Q: I met a guy eight months ago who had been in a long relationship. About a year before he was supposed to get married, his fiancée left him and never looked back. It had been two years since the heartbreak. We hit it off well and soon we were together frequently and met each other's families. We always had a great time together. We're in our 30s.
One issue that came up in the relationship was that he would drink frequently until he was drunk, even when he was alone at his home. I received very drunk phone calls from him on two occasions. I always called him out on the excessive drinking and then I realized that he would drive when intoxicated. I was furious and explained all the potential dangers to others besides harm to himself. He always tried to make it up to me the following day and seemed so ashamed. I caught him in many lies about drinking.
Another issue was that he would get moody and seem distant. I asked him every time if it was our relationship, but he would assure me that it was not. Well, I finally said that I had had enough and he needed to change, but instead, he said that he wasn't 100 percent into the relationship and he did not see a future with me and didn't want to marry me. I am devastated. But I guess I need to be reassured that the problem lies with him. I still wish I could contact him after some time passes and try to help him. Despite it all, I loved him and wanted a future with him.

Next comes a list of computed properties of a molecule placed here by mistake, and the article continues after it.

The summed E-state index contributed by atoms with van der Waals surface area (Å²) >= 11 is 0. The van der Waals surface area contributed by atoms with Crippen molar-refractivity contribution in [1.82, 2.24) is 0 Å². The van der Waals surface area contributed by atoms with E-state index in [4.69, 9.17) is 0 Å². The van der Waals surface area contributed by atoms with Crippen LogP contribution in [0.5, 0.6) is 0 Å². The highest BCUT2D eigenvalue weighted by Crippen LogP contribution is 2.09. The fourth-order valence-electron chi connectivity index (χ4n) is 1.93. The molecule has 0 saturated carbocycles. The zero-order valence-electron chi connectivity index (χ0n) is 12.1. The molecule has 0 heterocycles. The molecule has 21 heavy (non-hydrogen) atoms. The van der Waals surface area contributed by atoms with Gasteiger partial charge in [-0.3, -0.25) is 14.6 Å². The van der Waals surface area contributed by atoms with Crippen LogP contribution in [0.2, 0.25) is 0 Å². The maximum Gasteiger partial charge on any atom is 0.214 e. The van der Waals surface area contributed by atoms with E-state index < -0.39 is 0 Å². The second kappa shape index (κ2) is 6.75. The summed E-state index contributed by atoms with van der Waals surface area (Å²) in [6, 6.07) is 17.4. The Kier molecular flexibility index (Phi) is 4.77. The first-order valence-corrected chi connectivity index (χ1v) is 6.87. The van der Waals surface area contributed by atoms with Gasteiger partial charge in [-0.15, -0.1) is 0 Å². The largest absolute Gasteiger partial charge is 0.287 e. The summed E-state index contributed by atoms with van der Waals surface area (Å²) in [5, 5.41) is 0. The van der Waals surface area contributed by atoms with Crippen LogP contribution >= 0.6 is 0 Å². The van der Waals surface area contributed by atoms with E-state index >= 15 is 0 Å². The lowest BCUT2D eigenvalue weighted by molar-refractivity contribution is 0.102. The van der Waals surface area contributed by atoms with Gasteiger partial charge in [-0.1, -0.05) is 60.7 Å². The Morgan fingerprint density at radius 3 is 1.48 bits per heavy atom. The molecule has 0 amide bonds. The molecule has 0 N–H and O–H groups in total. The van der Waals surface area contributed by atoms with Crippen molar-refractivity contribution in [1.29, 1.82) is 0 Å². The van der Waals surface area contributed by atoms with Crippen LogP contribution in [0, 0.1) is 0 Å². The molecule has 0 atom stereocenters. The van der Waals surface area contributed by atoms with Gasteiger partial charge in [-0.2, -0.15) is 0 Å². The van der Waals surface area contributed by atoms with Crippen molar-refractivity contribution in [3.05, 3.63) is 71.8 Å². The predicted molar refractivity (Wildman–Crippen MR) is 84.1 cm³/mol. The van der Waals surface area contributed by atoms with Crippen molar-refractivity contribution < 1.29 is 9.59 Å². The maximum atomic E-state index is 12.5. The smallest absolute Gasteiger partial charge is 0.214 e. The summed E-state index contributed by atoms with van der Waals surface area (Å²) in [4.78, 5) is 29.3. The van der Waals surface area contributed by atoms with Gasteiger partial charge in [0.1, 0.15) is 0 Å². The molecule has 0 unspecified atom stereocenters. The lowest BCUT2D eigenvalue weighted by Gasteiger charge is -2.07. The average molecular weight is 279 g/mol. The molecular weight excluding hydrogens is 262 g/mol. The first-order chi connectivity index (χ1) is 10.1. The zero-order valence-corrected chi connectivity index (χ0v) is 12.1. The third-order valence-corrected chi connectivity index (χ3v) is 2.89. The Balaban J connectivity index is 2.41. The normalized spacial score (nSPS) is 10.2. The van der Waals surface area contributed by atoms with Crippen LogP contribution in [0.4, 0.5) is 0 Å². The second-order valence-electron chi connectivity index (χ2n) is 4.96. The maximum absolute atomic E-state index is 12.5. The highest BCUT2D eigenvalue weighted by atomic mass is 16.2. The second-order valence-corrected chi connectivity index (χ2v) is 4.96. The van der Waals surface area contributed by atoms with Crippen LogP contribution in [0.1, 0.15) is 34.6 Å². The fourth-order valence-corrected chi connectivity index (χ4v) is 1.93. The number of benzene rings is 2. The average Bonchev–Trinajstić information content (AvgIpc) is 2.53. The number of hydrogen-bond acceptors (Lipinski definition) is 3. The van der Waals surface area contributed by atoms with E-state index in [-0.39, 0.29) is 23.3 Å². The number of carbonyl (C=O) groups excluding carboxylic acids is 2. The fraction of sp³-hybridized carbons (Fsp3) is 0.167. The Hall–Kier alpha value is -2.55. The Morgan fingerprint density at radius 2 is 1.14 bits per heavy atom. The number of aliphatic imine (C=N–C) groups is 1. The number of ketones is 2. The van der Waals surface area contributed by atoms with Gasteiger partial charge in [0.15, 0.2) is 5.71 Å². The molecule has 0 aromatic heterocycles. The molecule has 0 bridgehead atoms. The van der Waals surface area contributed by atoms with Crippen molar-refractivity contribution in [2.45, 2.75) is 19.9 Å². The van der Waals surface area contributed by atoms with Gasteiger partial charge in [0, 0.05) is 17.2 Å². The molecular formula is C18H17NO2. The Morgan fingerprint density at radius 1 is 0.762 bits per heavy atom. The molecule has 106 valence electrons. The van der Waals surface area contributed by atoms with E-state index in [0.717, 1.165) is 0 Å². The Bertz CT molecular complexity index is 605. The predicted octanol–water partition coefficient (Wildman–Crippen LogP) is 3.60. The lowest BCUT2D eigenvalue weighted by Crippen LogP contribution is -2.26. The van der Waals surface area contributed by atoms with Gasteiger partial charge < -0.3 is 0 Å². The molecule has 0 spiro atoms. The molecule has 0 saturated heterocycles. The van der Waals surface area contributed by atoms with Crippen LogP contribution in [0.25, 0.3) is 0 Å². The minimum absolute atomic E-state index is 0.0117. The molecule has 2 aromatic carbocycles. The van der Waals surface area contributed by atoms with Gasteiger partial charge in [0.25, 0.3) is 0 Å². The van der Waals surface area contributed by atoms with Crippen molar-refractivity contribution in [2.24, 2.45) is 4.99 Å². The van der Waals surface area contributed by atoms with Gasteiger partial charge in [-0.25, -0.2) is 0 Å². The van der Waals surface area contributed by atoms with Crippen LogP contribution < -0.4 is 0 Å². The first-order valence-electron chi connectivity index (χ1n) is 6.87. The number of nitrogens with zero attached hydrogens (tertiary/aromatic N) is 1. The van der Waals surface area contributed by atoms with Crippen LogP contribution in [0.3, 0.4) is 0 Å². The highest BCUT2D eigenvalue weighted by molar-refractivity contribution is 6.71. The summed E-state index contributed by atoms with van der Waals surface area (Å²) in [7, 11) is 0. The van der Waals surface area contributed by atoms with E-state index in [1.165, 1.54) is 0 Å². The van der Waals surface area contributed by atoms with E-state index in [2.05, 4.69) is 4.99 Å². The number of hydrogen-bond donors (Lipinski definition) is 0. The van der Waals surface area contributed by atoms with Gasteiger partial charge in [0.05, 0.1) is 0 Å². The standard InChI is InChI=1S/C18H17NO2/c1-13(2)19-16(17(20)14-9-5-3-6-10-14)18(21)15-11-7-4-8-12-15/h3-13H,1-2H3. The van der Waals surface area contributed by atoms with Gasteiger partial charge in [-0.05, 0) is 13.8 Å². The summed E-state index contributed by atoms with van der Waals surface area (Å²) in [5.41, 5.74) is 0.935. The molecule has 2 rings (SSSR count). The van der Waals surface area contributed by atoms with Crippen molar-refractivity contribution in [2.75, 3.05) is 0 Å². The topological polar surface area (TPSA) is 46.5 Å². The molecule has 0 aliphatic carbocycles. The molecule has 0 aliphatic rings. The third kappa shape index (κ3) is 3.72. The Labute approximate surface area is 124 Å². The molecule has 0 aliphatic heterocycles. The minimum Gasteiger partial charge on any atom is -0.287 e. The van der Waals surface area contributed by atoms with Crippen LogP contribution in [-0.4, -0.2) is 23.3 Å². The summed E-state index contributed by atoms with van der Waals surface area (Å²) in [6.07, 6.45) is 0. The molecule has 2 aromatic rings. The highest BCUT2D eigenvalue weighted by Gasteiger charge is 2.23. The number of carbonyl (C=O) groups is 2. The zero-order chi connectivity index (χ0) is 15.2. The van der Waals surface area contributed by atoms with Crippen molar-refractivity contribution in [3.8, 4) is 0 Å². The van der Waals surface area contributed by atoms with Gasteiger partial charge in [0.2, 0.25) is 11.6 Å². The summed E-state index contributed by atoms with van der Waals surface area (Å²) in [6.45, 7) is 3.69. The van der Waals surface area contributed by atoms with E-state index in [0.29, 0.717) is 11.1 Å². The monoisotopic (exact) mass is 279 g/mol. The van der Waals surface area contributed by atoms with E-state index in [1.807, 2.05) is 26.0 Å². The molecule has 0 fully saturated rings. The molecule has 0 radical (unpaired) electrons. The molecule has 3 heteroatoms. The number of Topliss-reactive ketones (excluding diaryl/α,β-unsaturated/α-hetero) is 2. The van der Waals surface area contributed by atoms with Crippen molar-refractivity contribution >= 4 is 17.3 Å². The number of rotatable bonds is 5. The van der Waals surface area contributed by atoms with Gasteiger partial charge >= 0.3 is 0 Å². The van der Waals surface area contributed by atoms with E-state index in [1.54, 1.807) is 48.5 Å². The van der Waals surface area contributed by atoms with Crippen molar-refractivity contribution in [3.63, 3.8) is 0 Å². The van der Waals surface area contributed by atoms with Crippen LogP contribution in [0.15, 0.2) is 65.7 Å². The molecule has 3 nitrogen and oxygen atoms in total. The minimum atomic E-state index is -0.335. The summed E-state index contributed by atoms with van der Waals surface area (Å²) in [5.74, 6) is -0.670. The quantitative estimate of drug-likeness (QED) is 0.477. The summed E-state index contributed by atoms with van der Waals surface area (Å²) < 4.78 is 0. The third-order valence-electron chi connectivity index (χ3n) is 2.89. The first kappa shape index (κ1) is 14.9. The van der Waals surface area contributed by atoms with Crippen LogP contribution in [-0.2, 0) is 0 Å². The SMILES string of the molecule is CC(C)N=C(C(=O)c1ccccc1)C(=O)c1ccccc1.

– Unlucky in Love, Cambridge
A: This breakup is a gift. Had he been desperate to marry you, you would have had to decide whether you could really be with someone who lies about his drinking. You would have had to put up with his moodiness and made guesses about his ability to change. Instead, you're free. You can walk away knowing that it wasn't about you at all. The problem -- and the fate of your relationship -- was all about him. He made a choice.
Applaud yourself for being clear with him. You explained your needs and got an honest answer, which saved you time and energy. Good for you.
I'm pretty sure that you want to contact him because you miss the company. That's totally understandable -- you guys liked each other a lot. But don't confuse the breakup loneliness with a desire to have his problems in your life. You can be sad that he's gone without wanting him back.
Readers? Why does she want to help him? Did the problem lie with him? Thoughts about why he ended things? How should she feel about what happened? Help.
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Meredith Goldstein is a Boston Globe columnist who follows relationship trends and entertainment. She offers daily advice on Love Letters — and welcomes your comments. Meredith is also the author of "The Singles," a novel about complicated relationships. Follow Meredith at www.meredithgoldstein.netand on Twitter. Love Letters can be found in the print edition of The Boston Globe every Saturday in the G section.